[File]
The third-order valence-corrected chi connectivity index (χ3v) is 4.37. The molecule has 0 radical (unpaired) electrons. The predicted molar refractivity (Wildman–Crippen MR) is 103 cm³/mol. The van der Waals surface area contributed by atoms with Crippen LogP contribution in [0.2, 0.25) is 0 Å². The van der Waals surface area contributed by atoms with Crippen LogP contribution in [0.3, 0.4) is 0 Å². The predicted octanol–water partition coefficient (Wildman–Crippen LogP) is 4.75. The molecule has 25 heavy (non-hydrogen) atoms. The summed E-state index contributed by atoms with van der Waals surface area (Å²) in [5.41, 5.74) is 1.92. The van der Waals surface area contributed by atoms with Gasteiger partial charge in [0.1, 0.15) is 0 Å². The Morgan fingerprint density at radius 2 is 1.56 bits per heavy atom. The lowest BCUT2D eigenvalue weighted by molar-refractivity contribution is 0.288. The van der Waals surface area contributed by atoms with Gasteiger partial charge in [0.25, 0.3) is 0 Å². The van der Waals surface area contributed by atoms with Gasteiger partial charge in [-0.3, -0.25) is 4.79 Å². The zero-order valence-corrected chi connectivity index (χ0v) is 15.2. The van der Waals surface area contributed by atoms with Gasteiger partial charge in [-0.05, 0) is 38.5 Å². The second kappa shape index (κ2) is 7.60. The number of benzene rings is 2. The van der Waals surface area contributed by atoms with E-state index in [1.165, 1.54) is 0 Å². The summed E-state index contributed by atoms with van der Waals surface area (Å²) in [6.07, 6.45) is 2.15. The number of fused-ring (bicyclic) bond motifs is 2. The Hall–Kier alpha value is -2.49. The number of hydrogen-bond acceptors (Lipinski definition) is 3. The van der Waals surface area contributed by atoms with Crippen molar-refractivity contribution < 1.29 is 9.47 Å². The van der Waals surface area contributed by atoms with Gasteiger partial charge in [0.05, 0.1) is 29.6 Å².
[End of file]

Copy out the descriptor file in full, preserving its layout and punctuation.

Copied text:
The third-order valence-corrected chi connectivity index (χ3v) is 4.37. The molecule has 0 radical (unpaired) electrons. The predicted molar refractivity (Wildman–Crippen MR) is 103 cm³/mol. The van der Waals surface area contributed by atoms with Crippen LogP contribution in [0.2, 0.25) is 0 Å². The van der Waals surface area contributed by atoms with Crippen LogP contribution in [0.3, 0.4) is 0 Å². The predicted octanol–water partition coefficient (Wildman–Crippen LogP) is 4.75. The molecule has 25 heavy (non-hydrogen) atoms. The summed E-state index contributed by atoms with van der Waals surface area (Å²) in [5.41, 5.74) is 1.92. The van der Waals surface area contributed by atoms with Gasteiger partial charge in [0.1, 0.15) is 0 Å². The Morgan fingerprint density at radius 2 is 1.56 bits per heavy atom. The lowest BCUT2D eigenvalue weighted by molar-refractivity contribution is 0.288. The van der Waals surface area contributed by atoms with Gasteiger partial charge in [0.25, 0.3) is 0 Å². The van der Waals surface area contributed by atoms with Gasteiger partial charge in [-0.3, -0.25) is 4.79 Å². The zero-order valence-corrected chi connectivity index (χ0v) is 15.2. The van der Waals surface area contributed by atoms with Gasteiger partial charge in [-0.05, 0) is 38.5 Å². The second kappa shape index (κ2) is 7.60. The number of benzene rings is 2. The van der Waals surface area contributed by atoms with E-state index in [1.165, 1.54) is 0 Å². The summed E-state index contributed by atoms with van der Waals surface area (Å²) in [6.07, 6.45) is 2.15. The number of fused-ring (bicyclic) bond motifs is 2. The Hall–Kier alpha value is -2.49. The number of hydrogen-bond acceptors (Lipinski definition) is 3. The van der Waals surface area contributed by atoms with Crippen molar-refractivity contribution < 1.29 is 9.47 Å². The van der Waals surface area contributed by atoms with Gasteiger partial charge in [0.05, 0.1) is 29.6 Å².